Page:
For Immediate Release
Contact: Michelle Jeffers
(415) 557-4282; email@example.com
March 14, 2012
Going Local to Solve our Global Crises
The Economics of Happiness to Screen at the San Francisco Public Library, April 4
The Economics of Happiness, an award-winning new documentary by Helena Norberg-Hodge, Steven Gorelick and John Page, describes a world moving simultaneously in two opposing directions from globalization to localization. The film will be screened Wednesday, April 4, 5;45 p.m. at the San Francisco Main Library, 100 Larkin St.
The documentary explores how government and big business continue to promote globalization and the consolidation of corporate power. At the same time, all around the world, people are resisting those policies, demanding a re-regulation of trade and finance. Far from the old institutions of power, individuals are starting to forge a very different future. Communities are coming together to re-build more human scale, ecological economies based on a new paradigm–the economics of happiness.
Five years in the making, The Economics of Happiness is considered a global tour-de-force that goes beyond identifying problems to outline realistic solutions, drawing inspiration from the emerging worldwide movement for economic localization: from urban gardens in Detroit to hands-on education in Japan, from community farming in India to cultural preservation in Peru. The film shows that the solutions to the most pressing environmental, economic and social crises can simultaneously improve our quality of life.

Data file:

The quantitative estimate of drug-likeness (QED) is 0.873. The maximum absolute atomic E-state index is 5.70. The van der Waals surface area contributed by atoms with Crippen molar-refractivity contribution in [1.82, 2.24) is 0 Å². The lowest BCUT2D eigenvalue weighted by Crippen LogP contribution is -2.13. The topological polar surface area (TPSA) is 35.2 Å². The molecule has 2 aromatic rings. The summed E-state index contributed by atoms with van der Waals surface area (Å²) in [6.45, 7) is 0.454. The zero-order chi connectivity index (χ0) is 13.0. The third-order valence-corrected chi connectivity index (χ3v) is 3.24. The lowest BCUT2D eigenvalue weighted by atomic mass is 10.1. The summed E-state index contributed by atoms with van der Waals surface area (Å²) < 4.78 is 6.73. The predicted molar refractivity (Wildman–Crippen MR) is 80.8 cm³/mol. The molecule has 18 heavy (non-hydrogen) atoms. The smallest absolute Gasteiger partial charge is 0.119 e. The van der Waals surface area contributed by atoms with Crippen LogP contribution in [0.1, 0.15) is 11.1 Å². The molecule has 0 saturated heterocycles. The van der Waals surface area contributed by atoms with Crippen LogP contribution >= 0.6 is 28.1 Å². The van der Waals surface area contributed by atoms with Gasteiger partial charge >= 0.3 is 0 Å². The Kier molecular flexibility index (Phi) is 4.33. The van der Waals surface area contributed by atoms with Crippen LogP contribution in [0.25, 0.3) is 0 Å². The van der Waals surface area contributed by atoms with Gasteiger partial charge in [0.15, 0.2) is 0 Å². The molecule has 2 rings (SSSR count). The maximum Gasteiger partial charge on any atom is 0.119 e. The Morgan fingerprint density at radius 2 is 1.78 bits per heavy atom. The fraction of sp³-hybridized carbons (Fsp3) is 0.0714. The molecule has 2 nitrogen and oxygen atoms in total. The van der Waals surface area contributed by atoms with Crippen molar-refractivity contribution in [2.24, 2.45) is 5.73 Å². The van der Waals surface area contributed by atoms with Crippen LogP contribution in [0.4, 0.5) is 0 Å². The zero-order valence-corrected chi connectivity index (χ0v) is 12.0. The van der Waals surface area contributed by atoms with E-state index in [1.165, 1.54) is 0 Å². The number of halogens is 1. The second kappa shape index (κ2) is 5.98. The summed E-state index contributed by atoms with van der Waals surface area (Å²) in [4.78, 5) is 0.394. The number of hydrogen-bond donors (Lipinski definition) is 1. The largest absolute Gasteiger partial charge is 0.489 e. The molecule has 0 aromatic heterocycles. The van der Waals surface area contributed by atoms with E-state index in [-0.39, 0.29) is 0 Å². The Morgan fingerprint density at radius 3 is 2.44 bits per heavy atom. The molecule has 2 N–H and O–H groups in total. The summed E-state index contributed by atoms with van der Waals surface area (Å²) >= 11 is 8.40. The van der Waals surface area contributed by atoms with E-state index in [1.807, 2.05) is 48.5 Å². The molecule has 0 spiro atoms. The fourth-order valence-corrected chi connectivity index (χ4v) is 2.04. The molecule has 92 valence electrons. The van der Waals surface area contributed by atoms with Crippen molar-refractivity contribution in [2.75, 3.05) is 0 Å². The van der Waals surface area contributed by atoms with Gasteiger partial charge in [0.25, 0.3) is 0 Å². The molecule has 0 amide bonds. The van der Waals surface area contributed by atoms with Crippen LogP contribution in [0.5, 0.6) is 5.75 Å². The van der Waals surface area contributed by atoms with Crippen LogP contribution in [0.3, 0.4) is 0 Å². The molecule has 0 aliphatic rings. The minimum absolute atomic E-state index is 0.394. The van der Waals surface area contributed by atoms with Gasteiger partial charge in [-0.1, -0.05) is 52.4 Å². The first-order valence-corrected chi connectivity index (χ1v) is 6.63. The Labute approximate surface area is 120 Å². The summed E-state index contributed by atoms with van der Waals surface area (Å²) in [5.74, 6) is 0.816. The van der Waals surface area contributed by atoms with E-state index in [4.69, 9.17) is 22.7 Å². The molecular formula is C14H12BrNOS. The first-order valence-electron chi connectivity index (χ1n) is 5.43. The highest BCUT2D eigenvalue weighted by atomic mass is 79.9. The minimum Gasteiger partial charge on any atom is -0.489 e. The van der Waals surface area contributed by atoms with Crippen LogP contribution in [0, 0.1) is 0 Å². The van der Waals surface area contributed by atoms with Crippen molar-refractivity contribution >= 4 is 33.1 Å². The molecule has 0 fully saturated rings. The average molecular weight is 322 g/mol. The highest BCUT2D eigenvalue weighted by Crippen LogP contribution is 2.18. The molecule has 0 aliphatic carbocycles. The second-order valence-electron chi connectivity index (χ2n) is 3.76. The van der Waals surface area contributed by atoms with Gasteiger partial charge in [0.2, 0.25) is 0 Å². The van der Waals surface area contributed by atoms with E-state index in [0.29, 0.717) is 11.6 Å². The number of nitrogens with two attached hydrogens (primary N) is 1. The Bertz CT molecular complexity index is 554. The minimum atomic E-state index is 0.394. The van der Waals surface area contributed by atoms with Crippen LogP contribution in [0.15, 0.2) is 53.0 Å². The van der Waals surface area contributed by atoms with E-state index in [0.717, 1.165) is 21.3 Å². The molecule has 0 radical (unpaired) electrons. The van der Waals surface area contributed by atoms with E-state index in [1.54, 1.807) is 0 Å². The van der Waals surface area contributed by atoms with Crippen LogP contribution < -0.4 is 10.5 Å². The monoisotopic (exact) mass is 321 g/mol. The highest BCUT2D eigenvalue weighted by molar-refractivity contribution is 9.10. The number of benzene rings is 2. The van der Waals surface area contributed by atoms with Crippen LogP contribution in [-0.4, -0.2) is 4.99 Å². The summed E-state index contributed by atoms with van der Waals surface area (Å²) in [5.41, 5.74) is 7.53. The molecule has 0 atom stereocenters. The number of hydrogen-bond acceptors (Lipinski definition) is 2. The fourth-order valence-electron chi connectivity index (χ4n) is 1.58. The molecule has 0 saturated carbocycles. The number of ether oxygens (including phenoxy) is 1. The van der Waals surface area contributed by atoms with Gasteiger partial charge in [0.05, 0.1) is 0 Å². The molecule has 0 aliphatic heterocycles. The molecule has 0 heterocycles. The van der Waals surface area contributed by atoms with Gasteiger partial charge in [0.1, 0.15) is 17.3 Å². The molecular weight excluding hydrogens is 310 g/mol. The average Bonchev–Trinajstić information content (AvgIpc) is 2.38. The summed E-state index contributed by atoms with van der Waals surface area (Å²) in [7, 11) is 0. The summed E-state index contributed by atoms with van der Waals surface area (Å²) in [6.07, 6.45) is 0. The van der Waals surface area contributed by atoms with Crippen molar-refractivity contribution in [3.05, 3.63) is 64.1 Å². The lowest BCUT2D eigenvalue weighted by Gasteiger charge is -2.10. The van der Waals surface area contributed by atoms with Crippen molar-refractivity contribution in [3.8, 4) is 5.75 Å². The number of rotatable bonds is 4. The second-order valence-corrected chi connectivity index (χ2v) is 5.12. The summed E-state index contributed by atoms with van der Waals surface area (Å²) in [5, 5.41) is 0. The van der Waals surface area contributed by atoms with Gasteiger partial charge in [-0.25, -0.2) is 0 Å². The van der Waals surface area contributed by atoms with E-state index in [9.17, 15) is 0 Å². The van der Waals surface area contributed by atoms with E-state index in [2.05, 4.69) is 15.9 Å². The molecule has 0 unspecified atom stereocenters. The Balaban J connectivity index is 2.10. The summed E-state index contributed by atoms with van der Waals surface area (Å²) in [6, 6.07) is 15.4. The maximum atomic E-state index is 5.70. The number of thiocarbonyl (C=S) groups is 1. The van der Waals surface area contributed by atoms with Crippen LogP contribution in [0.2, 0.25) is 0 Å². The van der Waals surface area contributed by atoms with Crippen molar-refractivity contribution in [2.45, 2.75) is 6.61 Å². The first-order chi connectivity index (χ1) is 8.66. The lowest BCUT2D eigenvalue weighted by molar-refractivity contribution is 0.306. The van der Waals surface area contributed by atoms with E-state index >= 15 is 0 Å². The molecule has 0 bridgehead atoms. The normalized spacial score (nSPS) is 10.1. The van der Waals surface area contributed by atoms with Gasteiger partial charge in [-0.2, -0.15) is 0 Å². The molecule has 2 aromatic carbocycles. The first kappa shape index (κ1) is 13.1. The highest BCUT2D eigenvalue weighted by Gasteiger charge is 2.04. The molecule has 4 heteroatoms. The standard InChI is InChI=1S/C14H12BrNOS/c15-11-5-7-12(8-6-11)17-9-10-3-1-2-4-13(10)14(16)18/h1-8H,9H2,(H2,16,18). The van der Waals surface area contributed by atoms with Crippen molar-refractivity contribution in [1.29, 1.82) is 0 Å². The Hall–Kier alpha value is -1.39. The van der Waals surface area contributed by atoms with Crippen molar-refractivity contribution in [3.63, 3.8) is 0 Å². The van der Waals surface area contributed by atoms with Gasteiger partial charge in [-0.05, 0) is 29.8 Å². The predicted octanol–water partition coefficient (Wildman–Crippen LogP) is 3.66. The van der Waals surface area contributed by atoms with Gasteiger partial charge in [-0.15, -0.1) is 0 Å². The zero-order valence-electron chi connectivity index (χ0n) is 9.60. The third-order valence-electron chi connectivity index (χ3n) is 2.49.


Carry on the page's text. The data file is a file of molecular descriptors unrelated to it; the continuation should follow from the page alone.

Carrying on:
The Economics of Happiness features acclaimed economists, environmentalists and scholars including Vandana Shiva, Zac Goldsmith, Bill McKibben, David Korten, Juliet Schor, Richard Heinberg, Bhutanese film director Khyentse Norbu, and the first Prime Minister of the Tibetan Government-in-Exile, Samdhong Rinpoche.
“It is good news indeed to find so persuasive an explanation of our ailing world as The Economics of Happiness. This film connects the dots between climate chaos, economic meltdown, and our own personal suffering—stress, loneliness, and depression,” said author and philosopher Joanna Macy.
This event is free and open to the public.